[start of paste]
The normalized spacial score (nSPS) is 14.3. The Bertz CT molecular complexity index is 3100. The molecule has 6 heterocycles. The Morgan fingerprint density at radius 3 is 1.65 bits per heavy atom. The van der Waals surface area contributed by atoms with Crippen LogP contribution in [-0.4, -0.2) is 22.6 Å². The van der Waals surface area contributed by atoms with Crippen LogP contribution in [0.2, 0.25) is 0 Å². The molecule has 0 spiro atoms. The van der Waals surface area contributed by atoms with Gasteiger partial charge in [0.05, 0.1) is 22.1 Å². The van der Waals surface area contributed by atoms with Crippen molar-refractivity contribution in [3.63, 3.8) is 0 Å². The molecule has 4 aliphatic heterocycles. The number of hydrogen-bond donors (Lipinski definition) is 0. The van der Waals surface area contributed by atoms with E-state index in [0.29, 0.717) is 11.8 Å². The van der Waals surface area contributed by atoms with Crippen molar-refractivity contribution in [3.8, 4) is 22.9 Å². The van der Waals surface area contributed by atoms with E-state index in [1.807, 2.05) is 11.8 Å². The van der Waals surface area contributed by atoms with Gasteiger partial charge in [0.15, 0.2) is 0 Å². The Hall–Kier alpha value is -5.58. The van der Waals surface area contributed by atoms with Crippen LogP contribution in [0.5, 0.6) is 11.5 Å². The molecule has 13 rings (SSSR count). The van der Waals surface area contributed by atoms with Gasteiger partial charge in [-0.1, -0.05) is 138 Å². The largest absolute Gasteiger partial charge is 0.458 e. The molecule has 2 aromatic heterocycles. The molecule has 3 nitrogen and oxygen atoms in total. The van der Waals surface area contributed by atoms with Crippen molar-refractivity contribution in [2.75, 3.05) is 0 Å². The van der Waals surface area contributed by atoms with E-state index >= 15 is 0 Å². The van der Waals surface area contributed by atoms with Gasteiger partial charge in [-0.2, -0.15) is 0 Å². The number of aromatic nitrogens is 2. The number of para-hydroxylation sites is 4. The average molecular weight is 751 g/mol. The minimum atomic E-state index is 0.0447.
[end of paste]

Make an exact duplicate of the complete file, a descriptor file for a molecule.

The normalized spacial score (nSPS) is 14.3. The Bertz CT molecular complexity index is 3100. The molecule has 6 heterocycles. The Morgan fingerprint density at radius 3 is 1.65 bits per heavy atom. The van der Waals surface area contributed by atoms with Crippen LogP contribution in [-0.4, -0.2) is 22.6 Å². The van der Waals surface area contributed by atoms with Crippen LogP contribution in [0.2, 0.25) is 0 Å². The molecule has 0 spiro atoms. The van der Waals surface area contributed by atoms with Gasteiger partial charge in [0.05, 0.1) is 22.1 Å². The van der Waals surface area contributed by atoms with Crippen molar-refractivity contribution in [3.63, 3.8) is 0 Å². The molecule has 4 aliphatic heterocycles. The number of hydrogen-bond donors (Lipinski definition) is 0. The van der Waals surface area contributed by atoms with E-state index in [0.29, 0.717) is 11.8 Å². The van der Waals surface area contributed by atoms with Crippen molar-refractivity contribution in [3.8, 4) is 22.9 Å². The van der Waals surface area contributed by atoms with E-state index in [1.807, 2.05) is 11.8 Å². The van der Waals surface area contributed by atoms with Gasteiger partial charge in [0.15, 0.2) is 0 Å². The Hall–Kier alpha value is -5.58. The van der Waals surface area contributed by atoms with Crippen LogP contribution in [0.5, 0.6) is 11.5 Å². The molecule has 13 rings (SSSR count). The van der Waals surface area contributed by atoms with Gasteiger partial charge in [-0.1, -0.05) is 138 Å². The largest absolute Gasteiger partial charge is 0.458 e. The molecule has 2 aromatic heterocycles. The molecule has 3 nitrogen and oxygen atoms in total. The van der Waals surface area contributed by atoms with Crippen molar-refractivity contribution in [2.75, 3.05) is 0 Å². The van der Waals surface area contributed by atoms with E-state index >= 15 is 0 Å². The van der Waals surface area contributed by atoms with Gasteiger partial charge in [-0.2, -0.15) is 0 Å². The number of aromatic nitrogens is 2. The number of para-hydroxylation sites is 4. The average molecular weight is 751 g/mol. The minimum atomic E-state index is 0.0447.